Competitors will have a year to implement an algorithm for digital reconstruction of neuronal morphology and to test it against manual reconstruction, which is the current “gold standard.” Up to five finalists will compete in a final round at HHMI’s Janelia Farm Research Campus in Ashburn, Virginia, in August 2010.

The National Institutes of Health is providing partial support to a scientific conference that is independent of—but held in conjunction with—the final round of the DIADEM Challenge. Yuan Liu, program director for Computational Neuroscience and Neuroinformatics at the National Institute of Neurological Disorders and Stroke, is co-organizing the scientific conference with Ascoli and Karel Svoboda of Janelia Farm.

The idea for the DIADEM Challenge was originally discussed in 2007 at a scientific workshop at Janelia Farm. Scientists at the meeting noted that progress in understanding neural circuits was being slowed by the tedious task of tracing the structure of individual nerve cells by hand.

Even with the advent of computer technology that enables mapping in three dimensions, the full reconstruction of single neurons may take months. The vast majority of axons (the long neuronal projections that transmit information to neighboring cells) and dendrites (the branches on nerve cells that receive information from neighboring cells) must be traced manually. Researchers trace axons and dendrites that have been labeled with markers, such as green fluorescent protein, and imaged using a variety of microscopy techniques.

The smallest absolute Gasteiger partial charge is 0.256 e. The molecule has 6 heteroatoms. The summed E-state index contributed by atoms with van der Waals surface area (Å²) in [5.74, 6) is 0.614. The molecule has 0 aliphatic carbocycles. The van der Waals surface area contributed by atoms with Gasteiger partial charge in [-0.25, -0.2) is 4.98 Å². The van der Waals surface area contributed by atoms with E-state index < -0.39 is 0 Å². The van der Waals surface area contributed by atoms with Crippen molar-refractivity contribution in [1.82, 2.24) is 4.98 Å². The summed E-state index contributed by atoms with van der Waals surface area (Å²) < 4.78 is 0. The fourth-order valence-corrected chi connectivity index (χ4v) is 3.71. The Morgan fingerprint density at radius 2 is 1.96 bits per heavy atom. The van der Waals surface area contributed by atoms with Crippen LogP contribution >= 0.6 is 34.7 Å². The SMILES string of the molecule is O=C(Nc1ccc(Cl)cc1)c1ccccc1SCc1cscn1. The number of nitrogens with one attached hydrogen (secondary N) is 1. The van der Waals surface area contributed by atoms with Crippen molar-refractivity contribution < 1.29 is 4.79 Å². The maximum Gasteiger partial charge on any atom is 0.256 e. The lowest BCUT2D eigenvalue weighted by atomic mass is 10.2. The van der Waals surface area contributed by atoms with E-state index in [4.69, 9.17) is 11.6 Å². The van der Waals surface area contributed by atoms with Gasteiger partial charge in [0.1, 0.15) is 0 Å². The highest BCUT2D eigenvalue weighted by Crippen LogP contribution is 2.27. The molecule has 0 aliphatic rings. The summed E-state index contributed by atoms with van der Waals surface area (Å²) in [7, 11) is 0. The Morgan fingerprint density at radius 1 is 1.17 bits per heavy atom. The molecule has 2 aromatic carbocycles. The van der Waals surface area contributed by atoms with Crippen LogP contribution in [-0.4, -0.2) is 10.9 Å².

Participants in the DIADEM Challenge will have the opportunity to test their algorithms on the latest data supplied by neuroscientists. Thus, they will have a chance to assess their solutions in a real-world environment.

Ascoli, Liu, and Svoboda believe the DIADEM Challenge and associated conference could lead to significant scientific and technical advancements.

“It will certainly result in a critical assessment of the remaining obstacles to a complete solution,” said Svoboda. “This will be an exciting opportunity to bring computational and experimental scientists together to see if they can solve this problem.”

Full details about the DIADEM Challenge—including detailed rules and information for competitors—can be found at

Allen Institute for Brain Science